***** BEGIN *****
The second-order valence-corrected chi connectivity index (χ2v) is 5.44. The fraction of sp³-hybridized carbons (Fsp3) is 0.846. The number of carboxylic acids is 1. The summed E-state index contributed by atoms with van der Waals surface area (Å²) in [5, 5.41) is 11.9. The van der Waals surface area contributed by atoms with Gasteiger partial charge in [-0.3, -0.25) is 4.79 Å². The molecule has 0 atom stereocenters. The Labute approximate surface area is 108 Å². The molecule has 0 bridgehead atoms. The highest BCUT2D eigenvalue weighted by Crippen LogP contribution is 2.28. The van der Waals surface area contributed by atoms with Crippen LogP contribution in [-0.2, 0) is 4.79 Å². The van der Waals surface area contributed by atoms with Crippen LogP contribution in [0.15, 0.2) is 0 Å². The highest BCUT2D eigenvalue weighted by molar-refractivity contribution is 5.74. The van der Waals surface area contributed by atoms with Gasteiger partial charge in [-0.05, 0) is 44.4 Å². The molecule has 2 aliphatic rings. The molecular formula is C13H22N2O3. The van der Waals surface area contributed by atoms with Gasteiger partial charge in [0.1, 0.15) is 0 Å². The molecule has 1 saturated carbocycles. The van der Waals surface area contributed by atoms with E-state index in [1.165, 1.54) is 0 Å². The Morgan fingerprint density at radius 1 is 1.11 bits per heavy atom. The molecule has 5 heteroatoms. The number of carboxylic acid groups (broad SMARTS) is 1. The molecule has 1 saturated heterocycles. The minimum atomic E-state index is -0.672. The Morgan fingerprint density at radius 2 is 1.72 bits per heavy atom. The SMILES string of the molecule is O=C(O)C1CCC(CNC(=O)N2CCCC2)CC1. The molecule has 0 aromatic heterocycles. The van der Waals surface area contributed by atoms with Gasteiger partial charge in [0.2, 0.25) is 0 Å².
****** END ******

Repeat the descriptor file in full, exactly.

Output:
The second-order valence-corrected chi connectivity index (χ2v) is 5.44. The fraction of sp³-hybridized carbons (Fsp3) is 0.846. The number of carboxylic acids is 1. The summed E-state index contributed by atoms with van der Waals surface area (Å²) in [5, 5.41) is 11.9. The van der Waals surface area contributed by atoms with Gasteiger partial charge in [-0.3, -0.25) is 4.79 Å². The molecule has 0 atom stereocenters. The Labute approximate surface area is 108 Å². The molecule has 0 bridgehead atoms. The highest BCUT2D eigenvalue weighted by Crippen LogP contribution is 2.28. The van der Waals surface area contributed by atoms with Crippen LogP contribution in [-0.2, 0) is 4.79 Å². The van der Waals surface area contributed by atoms with Crippen LogP contribution in [0.15, 0.2) is 0 Å². The highest BCUT2D eigenvalue weighted by molar-refractivity contribution is 5.74. The van der Waals surface area contributed by atoms with Gasteiger partial charge in [-0.05, 0) is 44.4 Å². The molecule has 2 aliphatic rings. The molecular formula is C13H22N2O3. The van der Waals surface area contributed by atoms with Gasteiger partial charge in [0.1, 0.15) is 0 Å². The molecule has 1 saturated carbocycles. The van der Waals surface area contributed by atoms with E-state index in [1.165, 1.54) is 0 Å². The Morgan fingerprint density at radius 1 is 1.11 bits per heavy atom. The molecule has 5 heteroatoms. The number of carboxylic acid groups (broad SMARTS) is 1. The molecule has 1 saturated heterocycles. The minimum atomic E-state index is -0.672. The Morgan fingerprint density at radius 2 is 1.72 bits per heavy atom. The SMILES string of the molecule is O=C(O)C1CCC(CNC(=O)N2CCCC2)CC1. The molecule has 0 aromatic heterocycles. The van der Waals surface area contributed by atoms with Gasteiger partial charge in [0.2, 0.25) is 0 Å².